That's why this year`s seed list sparks a feeling of deja vu. However, this does not mean that everything new to the scene is ignored. Vegetable, fruit, and ornamental plants are constantly improving, and are subject to stringent trials before their launch
on the market. They are all worthy of consideration.
Each year the main seed firms highlight key features of varieties new to their catalogues. These include the cropping potential, hardiness, disease resistance, and the best way to test such claims is by growing them. This I do, but every garden, mine included, has limited space, so careful thought is given to the choice.
Viewing trial results can be a decisive factor and The Royal Horticultural Society (RHS) help in publishing theirs. The Award of Garden Merit (AGM) is given to those plants that have performed well and are deemed worthy of growing. So, it`s worth looking for this acronym next to a plant in the catalogue.
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A current issue of “The Garden” (RHS) has an article in which twelve top growers name their best performing vegetables, all of which have achieved the AGM. Two of those chosen are permanent fixtures on my annual seed order – early potato `Red Duke of York` and Beetroot `Boltardy.` The former was discovered in a Dutch crop of `Duke of York` in 1942 and has remained on the good-to-grow list ever since. It can go in as a first early type, ideal for salads, or as a main cropper for roasting or chips. These potatoes are currently chitting in trays in a light, frost-free environment. The beetroot seeds, sown in March, are well named, performing in the most trying of soils and weather conditions without running to seed prematurely.
Runner bean `Enorma` is also in the top dozen. Brilliant for show purposes, the pods can grow 50 centimetres long and taste good. We occasionally grow it alongside a different new variety.
So, which of these are we trying this time? Two have caught the eye. Garden pea `Show Perfection` looks like the legendary exhibition favourite `Greenshaft` and has ten or more peas to the pod. A cherry tomato `Bite Size` sounds interesting too. Let's see how it fares alongside our favourite `Gardener's Delight!`.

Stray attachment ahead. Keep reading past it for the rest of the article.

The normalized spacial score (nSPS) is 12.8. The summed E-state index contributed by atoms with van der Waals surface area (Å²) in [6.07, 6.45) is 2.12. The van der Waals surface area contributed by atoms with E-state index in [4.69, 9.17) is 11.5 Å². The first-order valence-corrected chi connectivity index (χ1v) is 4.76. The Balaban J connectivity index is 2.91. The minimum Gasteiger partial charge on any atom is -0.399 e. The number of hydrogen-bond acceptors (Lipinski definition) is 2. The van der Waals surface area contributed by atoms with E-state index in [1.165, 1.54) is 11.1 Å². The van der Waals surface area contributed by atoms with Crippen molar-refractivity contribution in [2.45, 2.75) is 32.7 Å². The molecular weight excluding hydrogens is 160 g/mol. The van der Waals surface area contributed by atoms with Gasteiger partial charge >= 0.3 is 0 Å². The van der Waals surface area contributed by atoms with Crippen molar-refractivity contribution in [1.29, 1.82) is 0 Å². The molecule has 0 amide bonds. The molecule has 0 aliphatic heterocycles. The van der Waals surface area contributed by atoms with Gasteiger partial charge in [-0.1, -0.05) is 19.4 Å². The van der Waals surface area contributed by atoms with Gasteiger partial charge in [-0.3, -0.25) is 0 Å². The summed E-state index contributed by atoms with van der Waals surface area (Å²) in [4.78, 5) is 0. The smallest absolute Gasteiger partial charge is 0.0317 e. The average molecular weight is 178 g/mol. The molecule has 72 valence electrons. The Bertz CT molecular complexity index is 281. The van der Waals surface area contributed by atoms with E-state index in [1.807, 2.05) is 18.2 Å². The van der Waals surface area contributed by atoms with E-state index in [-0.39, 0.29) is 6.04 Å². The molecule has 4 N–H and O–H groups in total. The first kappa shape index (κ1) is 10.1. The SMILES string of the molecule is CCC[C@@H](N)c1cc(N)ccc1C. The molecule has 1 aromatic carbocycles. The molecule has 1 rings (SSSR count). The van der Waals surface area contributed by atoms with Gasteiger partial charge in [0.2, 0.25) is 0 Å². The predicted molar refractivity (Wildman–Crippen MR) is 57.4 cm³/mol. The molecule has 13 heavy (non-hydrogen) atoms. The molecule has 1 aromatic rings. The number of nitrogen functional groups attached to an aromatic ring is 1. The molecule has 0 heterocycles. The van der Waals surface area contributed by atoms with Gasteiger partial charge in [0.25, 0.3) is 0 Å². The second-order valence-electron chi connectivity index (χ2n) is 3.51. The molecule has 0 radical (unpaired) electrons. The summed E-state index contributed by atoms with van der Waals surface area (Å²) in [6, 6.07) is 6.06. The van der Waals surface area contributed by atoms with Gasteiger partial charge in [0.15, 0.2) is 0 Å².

Planning for the season ahead was one of several issues this fellow addressed last week as guest speaker at Lesbury Garden Club, when I honoured a long-standing engagement. But don`t worry, everything was above board and in keeping with current restrictions. With our village hall base closed during lockdown, how could I ignore the enthusiasm of members for a gardening get-together online via a Zoom presentation.
I have missed the live interaction with fellow gardeners, especially that of taking group tours as a member of the Alnwick Poison Garden Team. It's almost a year since my last one but those deadly plants remain fresh in the mind's eye. So, it was rather cathartic reaching out from the study into the homes of enthusiasts and inviting a response. Surrounded by a diversity of seasonal plant materials, seedlings, plugs, cell trays, shrubs, I was able to hold out a hand and a well-organised assistant (off-screen) provided the relevant materials as if by magic. My part was enjoyably simple, talking about whatever appeared!
The allotted 40 minutes online slot passed in a heartbeat, but coordinating host Jean, realising that any questions remained to be addressed, invited us to sign in again. I offered an update on the prolonged use of peat in horticulture, trials on sustainable modular trays, and slug control in the absence of poisonous pellets. Then questions followed: Controlling garden moles, cultivating
gentians, and the best time to sow chilli peppers. The latter need warmth for germination and growth, starting in February so I buy young plug plants in March. `How do I stop the carrot fly?` asked Jan. Fix a fleece covering over the sown seed drills leaving room for crop development, and don`t remove it until they're ready for harvesting.